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Hyperscale developments are becoming increasingly more common, however, authorities face increasing pressure from communities to protect fauna and flora as well as locals’ wellbeing.
Founder and Editor, The Tech Capital
July 26, 2021 | 12:29 AM BST
Home to some of the world’s largest data centre markets, the US is currently debating the approval of three more hyperscale data centre campus covering a combined area of 752 acres, equivalent to 570 football fields.
First up, and taking the majority of the land, is a 375 acres campus in Kansas City’s Northland, Missouri, part of the 882.5-acre Golden Plains Technology Park set for data centre construction and spearheaded by Diode Ventures LLC, a subsidiary of Overland Park-based Black & Veatch.
The project, codenamed Project Velvet, is currently under revision by local authorities and has been designed to include 1.88 million sq ft across three data centre facilities, with 601,955 sq ft in the first phase of development. At full build, the site would reach 16 buildings, totalling 5.5 million sq ft.
The campus is to be built by Velvet Tech Services LLC, which shares a Wilmington, Delaware, address and managing executive with CSC Global Financial Markets.
According to Kansas City Business Journal, Diode Ventures and Velvet Tech Services could receive as much as US$8.2 billion in incentives over 37 years, including real and personal property tax abatements and a sales tax exemption on construction materials as part of a package City Council members approved for the data centre campus in April.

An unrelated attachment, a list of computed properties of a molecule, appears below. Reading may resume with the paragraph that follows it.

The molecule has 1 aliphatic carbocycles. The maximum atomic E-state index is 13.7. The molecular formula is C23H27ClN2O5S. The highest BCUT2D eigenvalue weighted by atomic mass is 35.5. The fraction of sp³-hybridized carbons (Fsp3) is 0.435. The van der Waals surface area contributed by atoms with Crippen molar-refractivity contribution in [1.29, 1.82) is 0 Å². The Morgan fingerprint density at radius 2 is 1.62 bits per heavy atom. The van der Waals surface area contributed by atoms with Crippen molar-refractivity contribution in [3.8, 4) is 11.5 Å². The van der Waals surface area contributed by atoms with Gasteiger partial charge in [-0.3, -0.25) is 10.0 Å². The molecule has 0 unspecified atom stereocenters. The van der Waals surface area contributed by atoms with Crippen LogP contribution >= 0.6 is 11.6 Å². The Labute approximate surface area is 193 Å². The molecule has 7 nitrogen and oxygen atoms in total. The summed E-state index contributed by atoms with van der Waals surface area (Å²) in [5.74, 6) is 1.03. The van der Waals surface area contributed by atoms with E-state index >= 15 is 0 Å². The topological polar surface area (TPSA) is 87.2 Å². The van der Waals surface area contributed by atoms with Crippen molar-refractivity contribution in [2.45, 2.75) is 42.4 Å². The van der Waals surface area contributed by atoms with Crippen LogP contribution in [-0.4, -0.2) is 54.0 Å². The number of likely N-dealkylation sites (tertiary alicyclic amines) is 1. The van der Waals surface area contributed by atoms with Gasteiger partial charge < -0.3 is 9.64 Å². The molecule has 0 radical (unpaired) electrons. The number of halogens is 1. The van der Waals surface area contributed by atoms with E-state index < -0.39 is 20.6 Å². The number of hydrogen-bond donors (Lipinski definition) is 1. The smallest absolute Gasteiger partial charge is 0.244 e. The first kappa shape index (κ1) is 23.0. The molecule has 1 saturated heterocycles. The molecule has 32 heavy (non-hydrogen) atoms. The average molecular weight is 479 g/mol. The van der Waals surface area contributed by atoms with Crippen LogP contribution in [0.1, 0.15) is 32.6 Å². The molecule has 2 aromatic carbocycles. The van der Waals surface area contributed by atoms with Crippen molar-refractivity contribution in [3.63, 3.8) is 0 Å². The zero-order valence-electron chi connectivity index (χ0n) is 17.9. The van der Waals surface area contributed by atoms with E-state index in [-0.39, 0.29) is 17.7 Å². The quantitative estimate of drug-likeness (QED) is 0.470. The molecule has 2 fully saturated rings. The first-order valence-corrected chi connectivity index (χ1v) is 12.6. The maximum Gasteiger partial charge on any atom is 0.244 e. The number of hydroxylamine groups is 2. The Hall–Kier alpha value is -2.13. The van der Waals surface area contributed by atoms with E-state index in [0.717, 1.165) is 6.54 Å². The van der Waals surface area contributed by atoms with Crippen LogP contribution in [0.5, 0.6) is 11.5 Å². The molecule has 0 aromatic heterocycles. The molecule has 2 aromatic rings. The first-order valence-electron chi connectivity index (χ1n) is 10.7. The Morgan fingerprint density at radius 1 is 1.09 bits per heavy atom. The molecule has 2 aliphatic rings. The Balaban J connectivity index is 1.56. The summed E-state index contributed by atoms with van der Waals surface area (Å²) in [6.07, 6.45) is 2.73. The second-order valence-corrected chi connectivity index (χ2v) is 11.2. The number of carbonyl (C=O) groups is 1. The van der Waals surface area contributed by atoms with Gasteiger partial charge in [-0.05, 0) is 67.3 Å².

Construction could start as early as January 2022, with the full development constructed by 2032.
Over in Virginia, two other largescale projects are also closing on approval.
Frederick County Board of Supervisors in Winchester, northern Virginia, have this week voted to rezone 277 acres which could be destined towards the development of a logistic and data centre.
The One Logistics Park would span over 277 acres and is owned by JGR Three LLC.
The site is however proving to be controversial with locals, as originally only 143 acres of land were destined for such developments, with the rest of the land set to be used for the construction of 550 residential units.
Lastly, in Gainesville, Prince William County, a further 102 acres are up for debate as developers come forward with plans to develop a 2.89 million sq ft data centre campus. The land is owned by Southview 66 LLC and Gainesville JM LC.
The US is no stranger to mega-scale data centre developments. Just last month, Quantum Loophole and TPG Real Estate Partners (TREP) acquired a three-square mile site for the development of data centres in the state of Maryland, 50 miles north of Washington DC.
The US$100 million cash transaction was done by the two parties under a joint venture and it is anticipated that 30 to 120-megawatt capacity data centre modules can be deployed in less than nine months.
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